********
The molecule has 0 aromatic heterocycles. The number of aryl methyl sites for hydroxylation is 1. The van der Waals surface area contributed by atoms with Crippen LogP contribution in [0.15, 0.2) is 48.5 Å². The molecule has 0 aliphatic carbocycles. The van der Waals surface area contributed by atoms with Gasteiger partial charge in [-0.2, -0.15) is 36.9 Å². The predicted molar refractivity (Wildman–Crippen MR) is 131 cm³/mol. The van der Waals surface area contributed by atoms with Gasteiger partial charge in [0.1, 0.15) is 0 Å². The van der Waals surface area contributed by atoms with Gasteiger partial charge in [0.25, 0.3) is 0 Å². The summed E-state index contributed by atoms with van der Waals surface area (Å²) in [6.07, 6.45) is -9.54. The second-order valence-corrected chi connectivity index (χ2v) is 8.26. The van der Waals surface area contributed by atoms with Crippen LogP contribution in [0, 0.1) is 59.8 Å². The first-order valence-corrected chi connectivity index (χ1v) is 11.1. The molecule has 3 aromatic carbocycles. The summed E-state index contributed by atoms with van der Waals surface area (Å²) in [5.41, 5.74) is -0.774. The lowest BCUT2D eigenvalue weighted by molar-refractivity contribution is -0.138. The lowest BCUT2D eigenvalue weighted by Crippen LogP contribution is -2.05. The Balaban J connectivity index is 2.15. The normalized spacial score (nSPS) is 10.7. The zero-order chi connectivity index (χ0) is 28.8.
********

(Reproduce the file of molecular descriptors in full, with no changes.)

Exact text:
The molecule has 0 aromatic heterocycles. The number of aryl methyl sites for hydroxylation is 1. The van der Waals surface area contributed by atoms with Crippen LogP contribution in [0.15, 0.2) is 48.5 Å². The molecule has 0 aliphatic carbocycles. The van der Waals surface area contributed by atoms with Gasteiger partial charge in [-0.2, -0.15) is 36.9 Å². The predicted molar refractivity (Wildman–Crippen MR) is 131 cm³/mol. The van der Waals surface area contributed by atoms with Gasteiger partial charge in [0.1, 0.15) is 0 Å². The van der Waals surface area contributed by atoms with Gasteiger partial charge in [0.25, 0.3) is 0 Å². The summed E-state index contributed by atoms with van der Waals surface area (Å²) in [6.07, 6.45) is -9.54. The second-order valence-corrected chi connectivity index (χ2v) is 8.26. The van der Waals surface area contributed by atoms with Crippen LogP contribution in [0, 0.1) is 59.8 Å². The first-order valence-corrected chi connectivity index (χ1v) is 11.1. The molecule has 3 aromatic carbocycles. The summed E-state index contributed by atoms with van der Waals surface area (Å²) in [5.41, 5.74) is -0.774. The lowest BCUT2D eigenvalue weighted by molar-refractivity contribution is -0.138. The lowest BCUT2D eigenvalue weighted by Crippen LogP contribution is -2.05. The Balaban J connectivity index is 2.15. The normalized spacial score (nSPS) is 10.7. The zero-order chi connectivity index (χ0) is 28.8.